How to Explain Difficult Things About PI to Children

Children’s books have a way of staying with you.

My mom used to read to me all the time growing up. Just about every night before bed, she’d grab a new book off the shelf and soothe me to sleep with stories.

I’m awake. I swear. Source:

I remember it well, including the small nuggets of important lessons that have stayed with me since:

  • to be compassionate
  • to respect other people’s experiences
  • to always be myself

I can only imagine what those memories would mean if the lessons I learned were about a life with chronic illness.

In addition to the expected messages of hope and acceptance, the Immune Deficiency Foundation (IDF) is bringing PI education to the world of children’s books with A Zebra Tale.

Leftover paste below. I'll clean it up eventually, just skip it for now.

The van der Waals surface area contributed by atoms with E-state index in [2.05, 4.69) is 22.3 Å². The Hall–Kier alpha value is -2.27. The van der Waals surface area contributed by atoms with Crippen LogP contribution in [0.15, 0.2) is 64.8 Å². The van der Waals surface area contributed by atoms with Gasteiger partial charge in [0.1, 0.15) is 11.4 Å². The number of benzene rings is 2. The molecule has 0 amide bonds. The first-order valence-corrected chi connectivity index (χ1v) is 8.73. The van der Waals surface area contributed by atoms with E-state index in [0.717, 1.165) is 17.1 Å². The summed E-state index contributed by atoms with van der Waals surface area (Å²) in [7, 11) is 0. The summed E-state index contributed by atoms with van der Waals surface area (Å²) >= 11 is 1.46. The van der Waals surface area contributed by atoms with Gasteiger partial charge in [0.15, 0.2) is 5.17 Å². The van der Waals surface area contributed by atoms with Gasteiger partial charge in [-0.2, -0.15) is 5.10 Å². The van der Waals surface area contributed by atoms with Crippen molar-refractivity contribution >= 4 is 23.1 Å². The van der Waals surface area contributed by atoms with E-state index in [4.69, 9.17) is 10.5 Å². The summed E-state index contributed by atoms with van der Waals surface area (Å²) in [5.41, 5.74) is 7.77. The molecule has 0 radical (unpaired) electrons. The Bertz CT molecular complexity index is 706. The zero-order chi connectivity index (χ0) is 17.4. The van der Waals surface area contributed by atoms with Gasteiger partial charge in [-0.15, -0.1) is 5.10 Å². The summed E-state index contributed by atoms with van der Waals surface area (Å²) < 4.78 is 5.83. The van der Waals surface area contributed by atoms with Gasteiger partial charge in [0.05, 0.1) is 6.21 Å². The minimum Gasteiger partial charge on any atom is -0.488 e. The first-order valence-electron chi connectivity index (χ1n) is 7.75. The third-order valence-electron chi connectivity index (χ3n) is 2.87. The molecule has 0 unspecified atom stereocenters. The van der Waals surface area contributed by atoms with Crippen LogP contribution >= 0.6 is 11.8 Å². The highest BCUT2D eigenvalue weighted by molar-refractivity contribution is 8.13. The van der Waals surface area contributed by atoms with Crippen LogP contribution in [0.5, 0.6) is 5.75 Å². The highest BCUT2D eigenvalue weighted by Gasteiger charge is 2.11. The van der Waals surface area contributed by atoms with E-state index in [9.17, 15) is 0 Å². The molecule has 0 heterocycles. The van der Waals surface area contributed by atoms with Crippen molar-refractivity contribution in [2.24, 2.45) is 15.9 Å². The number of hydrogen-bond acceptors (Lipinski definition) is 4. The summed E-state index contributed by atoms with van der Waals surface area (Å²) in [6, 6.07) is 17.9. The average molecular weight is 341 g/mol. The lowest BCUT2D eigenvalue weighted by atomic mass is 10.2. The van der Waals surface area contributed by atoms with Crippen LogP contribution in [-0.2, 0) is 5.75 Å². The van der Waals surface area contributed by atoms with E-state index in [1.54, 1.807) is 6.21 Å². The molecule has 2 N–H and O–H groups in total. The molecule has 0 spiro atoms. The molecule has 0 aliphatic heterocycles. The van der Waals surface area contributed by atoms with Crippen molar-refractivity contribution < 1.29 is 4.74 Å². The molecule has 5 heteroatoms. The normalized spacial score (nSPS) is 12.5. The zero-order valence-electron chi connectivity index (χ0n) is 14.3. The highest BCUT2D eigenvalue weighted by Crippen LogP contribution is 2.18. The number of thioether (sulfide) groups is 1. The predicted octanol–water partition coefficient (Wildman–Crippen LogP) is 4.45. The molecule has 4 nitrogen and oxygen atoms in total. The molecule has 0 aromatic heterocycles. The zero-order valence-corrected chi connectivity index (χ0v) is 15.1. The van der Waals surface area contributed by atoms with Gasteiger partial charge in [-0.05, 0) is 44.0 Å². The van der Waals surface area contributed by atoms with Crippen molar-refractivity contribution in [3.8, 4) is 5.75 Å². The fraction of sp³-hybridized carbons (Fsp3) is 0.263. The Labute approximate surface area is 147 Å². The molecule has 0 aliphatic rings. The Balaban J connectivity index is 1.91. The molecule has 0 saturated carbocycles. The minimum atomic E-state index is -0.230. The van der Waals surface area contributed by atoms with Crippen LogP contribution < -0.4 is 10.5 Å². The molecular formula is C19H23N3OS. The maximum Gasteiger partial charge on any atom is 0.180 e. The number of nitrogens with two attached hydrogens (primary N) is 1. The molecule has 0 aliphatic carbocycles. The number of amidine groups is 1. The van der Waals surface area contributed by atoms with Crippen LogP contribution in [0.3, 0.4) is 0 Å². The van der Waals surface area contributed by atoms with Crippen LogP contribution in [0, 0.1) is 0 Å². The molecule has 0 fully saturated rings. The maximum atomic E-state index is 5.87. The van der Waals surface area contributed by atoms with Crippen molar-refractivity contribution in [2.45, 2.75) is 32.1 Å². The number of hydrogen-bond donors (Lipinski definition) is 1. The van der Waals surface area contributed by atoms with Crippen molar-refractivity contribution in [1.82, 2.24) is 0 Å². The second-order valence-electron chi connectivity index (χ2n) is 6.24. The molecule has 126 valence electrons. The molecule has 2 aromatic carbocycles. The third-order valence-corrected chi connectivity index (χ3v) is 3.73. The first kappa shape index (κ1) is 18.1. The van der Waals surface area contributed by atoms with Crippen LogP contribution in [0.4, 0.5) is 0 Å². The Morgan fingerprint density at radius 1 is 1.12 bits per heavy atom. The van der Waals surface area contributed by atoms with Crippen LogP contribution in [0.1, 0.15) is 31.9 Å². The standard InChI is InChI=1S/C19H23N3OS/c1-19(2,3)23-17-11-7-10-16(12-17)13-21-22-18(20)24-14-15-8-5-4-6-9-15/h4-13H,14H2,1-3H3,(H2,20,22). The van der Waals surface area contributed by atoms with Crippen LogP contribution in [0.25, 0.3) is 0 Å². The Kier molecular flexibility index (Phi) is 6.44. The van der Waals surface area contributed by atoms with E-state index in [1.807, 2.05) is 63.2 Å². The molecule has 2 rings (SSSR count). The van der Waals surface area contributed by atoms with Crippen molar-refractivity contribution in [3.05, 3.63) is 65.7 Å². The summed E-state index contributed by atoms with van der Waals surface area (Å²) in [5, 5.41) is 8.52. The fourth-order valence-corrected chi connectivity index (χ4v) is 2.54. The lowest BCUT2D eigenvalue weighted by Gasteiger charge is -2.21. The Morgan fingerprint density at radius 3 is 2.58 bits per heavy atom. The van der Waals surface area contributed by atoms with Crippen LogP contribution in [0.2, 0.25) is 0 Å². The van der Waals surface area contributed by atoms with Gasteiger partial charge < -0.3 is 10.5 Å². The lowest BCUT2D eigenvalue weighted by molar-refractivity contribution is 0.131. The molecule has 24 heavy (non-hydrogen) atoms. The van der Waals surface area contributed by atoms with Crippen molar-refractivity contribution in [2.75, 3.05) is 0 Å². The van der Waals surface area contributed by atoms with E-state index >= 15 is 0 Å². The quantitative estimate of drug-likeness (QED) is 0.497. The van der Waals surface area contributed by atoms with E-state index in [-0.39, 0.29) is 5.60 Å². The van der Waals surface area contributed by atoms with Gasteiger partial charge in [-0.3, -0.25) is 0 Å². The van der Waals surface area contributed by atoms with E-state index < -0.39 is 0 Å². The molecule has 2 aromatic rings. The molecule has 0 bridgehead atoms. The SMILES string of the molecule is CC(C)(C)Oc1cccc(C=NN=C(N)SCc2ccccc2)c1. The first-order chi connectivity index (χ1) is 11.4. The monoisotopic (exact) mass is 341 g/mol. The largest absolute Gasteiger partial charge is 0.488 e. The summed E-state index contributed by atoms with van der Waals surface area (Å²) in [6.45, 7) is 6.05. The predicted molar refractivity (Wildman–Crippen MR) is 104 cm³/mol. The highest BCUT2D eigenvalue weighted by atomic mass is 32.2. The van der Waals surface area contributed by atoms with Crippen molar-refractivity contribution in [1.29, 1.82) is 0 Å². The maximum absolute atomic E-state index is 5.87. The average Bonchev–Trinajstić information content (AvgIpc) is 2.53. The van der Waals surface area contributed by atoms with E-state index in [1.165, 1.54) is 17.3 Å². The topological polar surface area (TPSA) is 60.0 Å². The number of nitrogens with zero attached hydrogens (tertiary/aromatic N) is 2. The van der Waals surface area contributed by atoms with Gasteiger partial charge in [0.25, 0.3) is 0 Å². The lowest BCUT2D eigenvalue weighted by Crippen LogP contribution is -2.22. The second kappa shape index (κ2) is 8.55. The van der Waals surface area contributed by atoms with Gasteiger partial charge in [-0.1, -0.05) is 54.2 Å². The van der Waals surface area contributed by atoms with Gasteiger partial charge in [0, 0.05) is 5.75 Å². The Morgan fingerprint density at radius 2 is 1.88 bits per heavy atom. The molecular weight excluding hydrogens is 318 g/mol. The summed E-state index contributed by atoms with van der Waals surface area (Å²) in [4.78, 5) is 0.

Source: The Immune Deficiency Foundation

Following a young colt named Flash, the book shows—in a fun, colorful way—what life is like for a kid with a primary immune (PI) disorder. And it’s clearly a book written with understanding and empathy. The author, Katherine Antilla, has a child with PI, and she wants the story to “inspire those living with PI to lead happy, fulfilling lives.”

If you’ve ever struggled to explain a serious topic to your child, children’s books have always been the way to go. Now, you can do it with their condition as well.

The PDF is free to download and print here.

Kiki Jones

Kiki Jones

Kiki’s family loves to say, “People are like a baking project. At some point, they’re just done and they’re who they’re going to be.” Well, Kiki still has some baking to do, and she learns a lot from her loved ones living with chronic conditions, including mental illness and Behcet’s disease. With a BA in English, she’s using her skills to tell the stories of people like them.

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